‘Nothing more than an outrage:’ Govt accused of breaking promise to North on post-Brexit funding

The Conservative Government has broken its promise to the North of England to match EU cash lost to the regions after Brexit, it has been claimed.

Money from Government under the Shared Prosperity Fund (SPF) was supposed to replace cash lost after the UK left the European Union, but the North has been short-changed, according to political leaders and think tanks.

Communities Secretary Michael Gove on Thursday announced England will receive £1.588 billion, Wales £585 million, Scotland £212 million and Northern Ireland £127 million.

The SPF is a central pillar of the Conservative Party’s “levelling up” agenda and the Government has claimed it is fulfilling the party’s 2019 manifesto commitment to match the cash lost through the ending of EU Structural Funds.

The Government says it has honoured its commitments in full to replace EU cash.

But analysis of the data by the Northern Powerhouse Partnerships (NPP), made up of business and civic groups, claims the North is set to lose tens of millions under Government plans.


The Institute for Public Policy Research think tank said its analysis confirms an annual SPF of £873 million on average, compared with average annual EU funds of £1.5 billion between 2014 and 2020 – a 43% cut.

Dan Jarvis, the mayor of South Yorkshire and Barnsley Central MP, said: “This announcement is nothing more than an outrage; a cynical Conservative con that utterly fails South Yorkshire and drives a coach and horses through the Government’s Levelling Up agenda.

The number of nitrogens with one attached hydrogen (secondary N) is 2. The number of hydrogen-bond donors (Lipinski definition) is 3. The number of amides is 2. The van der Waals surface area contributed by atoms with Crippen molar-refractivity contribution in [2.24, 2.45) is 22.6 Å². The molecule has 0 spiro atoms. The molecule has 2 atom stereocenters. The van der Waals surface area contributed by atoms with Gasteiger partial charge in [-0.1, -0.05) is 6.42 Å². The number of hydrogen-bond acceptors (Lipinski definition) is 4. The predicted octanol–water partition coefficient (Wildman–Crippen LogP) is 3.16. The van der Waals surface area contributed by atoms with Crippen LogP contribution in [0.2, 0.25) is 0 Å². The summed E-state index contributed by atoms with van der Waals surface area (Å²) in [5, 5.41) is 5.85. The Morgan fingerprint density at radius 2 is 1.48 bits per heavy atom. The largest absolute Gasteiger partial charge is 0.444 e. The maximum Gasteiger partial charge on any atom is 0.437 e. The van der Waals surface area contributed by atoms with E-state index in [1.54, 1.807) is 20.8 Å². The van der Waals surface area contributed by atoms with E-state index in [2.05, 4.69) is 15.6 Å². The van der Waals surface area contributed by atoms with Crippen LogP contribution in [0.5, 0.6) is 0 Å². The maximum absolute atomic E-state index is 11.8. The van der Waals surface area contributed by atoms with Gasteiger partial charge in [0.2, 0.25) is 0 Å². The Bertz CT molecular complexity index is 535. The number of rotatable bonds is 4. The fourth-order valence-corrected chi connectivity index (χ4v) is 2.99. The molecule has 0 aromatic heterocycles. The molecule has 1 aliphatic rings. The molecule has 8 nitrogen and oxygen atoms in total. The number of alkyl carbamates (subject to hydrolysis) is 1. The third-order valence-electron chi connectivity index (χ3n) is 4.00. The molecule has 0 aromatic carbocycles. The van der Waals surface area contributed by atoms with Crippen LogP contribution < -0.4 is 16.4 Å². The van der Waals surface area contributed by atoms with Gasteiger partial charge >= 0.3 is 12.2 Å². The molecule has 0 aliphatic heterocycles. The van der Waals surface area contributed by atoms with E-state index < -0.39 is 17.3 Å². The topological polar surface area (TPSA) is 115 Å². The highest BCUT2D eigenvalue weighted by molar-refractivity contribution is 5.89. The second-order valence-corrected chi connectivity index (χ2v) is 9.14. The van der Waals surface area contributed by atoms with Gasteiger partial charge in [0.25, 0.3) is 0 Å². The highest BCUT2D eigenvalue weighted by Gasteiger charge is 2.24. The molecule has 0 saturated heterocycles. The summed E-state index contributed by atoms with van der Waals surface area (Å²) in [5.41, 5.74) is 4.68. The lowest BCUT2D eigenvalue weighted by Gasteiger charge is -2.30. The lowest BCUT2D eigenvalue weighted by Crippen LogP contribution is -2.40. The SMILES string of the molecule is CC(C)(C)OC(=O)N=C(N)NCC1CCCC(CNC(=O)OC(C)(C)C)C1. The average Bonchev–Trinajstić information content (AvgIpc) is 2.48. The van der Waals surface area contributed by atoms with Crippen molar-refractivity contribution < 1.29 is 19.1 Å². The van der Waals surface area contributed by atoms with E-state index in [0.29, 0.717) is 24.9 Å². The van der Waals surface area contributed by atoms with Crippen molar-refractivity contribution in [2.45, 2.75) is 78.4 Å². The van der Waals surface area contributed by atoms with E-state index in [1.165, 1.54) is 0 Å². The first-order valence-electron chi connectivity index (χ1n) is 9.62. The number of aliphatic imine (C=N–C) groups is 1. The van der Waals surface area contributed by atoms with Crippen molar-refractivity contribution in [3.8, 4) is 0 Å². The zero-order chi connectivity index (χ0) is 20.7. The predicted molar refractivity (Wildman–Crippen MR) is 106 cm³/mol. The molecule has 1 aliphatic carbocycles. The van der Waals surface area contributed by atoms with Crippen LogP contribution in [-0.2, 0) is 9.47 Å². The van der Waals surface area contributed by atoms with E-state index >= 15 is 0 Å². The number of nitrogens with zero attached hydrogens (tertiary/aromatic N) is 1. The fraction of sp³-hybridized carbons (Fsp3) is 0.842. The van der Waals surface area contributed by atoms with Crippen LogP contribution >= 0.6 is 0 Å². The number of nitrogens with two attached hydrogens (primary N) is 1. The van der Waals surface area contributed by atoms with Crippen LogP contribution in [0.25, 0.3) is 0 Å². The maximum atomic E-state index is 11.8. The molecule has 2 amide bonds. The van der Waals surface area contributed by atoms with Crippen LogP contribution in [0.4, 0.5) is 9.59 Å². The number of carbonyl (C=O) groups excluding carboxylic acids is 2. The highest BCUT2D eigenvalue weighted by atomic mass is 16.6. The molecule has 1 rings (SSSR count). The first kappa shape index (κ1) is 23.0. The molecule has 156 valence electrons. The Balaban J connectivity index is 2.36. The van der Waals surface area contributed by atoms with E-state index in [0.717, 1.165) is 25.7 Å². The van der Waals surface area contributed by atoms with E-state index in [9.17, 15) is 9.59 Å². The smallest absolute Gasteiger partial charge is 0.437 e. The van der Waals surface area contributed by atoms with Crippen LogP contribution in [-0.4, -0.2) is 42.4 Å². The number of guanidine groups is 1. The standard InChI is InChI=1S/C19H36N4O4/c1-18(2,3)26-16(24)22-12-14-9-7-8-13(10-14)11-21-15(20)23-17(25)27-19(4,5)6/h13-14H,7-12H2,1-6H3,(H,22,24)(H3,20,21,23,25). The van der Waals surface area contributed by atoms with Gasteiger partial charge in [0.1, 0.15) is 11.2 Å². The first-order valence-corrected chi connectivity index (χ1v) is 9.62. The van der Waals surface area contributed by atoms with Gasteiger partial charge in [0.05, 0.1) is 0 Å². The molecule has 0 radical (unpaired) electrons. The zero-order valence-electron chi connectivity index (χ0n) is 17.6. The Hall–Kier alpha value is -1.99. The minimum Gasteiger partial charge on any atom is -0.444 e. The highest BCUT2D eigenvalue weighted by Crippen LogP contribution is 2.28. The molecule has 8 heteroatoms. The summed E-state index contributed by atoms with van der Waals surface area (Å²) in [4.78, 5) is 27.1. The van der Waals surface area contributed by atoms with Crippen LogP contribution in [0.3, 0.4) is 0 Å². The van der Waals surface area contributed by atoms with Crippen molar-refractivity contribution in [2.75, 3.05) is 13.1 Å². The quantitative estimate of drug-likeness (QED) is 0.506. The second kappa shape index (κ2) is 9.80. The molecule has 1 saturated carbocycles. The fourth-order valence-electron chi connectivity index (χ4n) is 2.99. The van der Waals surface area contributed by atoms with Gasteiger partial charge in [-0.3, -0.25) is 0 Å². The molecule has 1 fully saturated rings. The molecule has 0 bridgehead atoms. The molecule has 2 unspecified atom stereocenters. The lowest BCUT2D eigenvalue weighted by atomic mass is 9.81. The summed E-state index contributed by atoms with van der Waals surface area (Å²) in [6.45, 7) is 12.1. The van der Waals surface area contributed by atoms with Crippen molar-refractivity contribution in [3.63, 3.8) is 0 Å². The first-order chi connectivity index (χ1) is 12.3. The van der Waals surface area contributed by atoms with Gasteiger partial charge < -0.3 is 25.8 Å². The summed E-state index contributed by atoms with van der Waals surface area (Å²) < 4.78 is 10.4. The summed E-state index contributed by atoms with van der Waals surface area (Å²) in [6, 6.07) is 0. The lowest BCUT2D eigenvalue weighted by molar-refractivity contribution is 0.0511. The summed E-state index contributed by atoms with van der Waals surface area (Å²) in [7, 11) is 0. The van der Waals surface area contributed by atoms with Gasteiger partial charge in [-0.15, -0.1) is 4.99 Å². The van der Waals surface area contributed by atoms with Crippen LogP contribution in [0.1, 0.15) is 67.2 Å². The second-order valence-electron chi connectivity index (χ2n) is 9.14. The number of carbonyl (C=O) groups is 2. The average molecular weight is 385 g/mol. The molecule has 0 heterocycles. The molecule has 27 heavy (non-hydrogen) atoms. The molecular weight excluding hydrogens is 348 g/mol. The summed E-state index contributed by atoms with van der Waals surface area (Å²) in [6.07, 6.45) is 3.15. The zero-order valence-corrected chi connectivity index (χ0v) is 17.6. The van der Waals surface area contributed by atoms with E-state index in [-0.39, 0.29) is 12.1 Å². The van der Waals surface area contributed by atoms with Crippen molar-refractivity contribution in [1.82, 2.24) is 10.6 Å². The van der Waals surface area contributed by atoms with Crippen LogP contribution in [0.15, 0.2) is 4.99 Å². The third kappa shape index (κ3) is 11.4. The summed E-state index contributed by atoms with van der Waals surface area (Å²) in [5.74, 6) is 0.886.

“Instead of delivering the additional £900 million South Yorkshire is owed, and that I’ve consistently pushed the Government to deliver, we’ve been given little over £38 million over a three-year period.”

Mr Jarvis said the announcement had been “sneaked out” while Parliament is in recess, and the Government “has broken virtually every promise it’s made to our region”.

Henri Murison, director of the NPP, said: “We were promised that no nation would be worse off post Brexit, but when you take out the smoke and mirrors, the data doesn’t lie.

“These funds helped young people find work, supported small businesses and backed vital medical research – cutting it will have catastrophic consequences for our economy.”

According to NPP analysis, the claimed shortfall amounts to £242 million, with each region of the North seeing a fall in funding from what would have been received under the EU scheme – with Liverpool losing 34%, Tees Valley 37%, Greater Manchester 35%, Cumbria 36%, Lancashire 35%, and the North East 37%.

The Government said it has matched and delivered commitments made to replace the funds lost from both the EU Structural Fund and the EU Regional Development Fund, and the funding has been allocated using a formula which takes into account population data and a “broadly based measure of need” such as unemployment and income levels.

Announcing the funding on Thursday, Mr Gove said: “We have taken back control of our money from the EU and we are empowering those who know their communities best to deliver on their priorities.”

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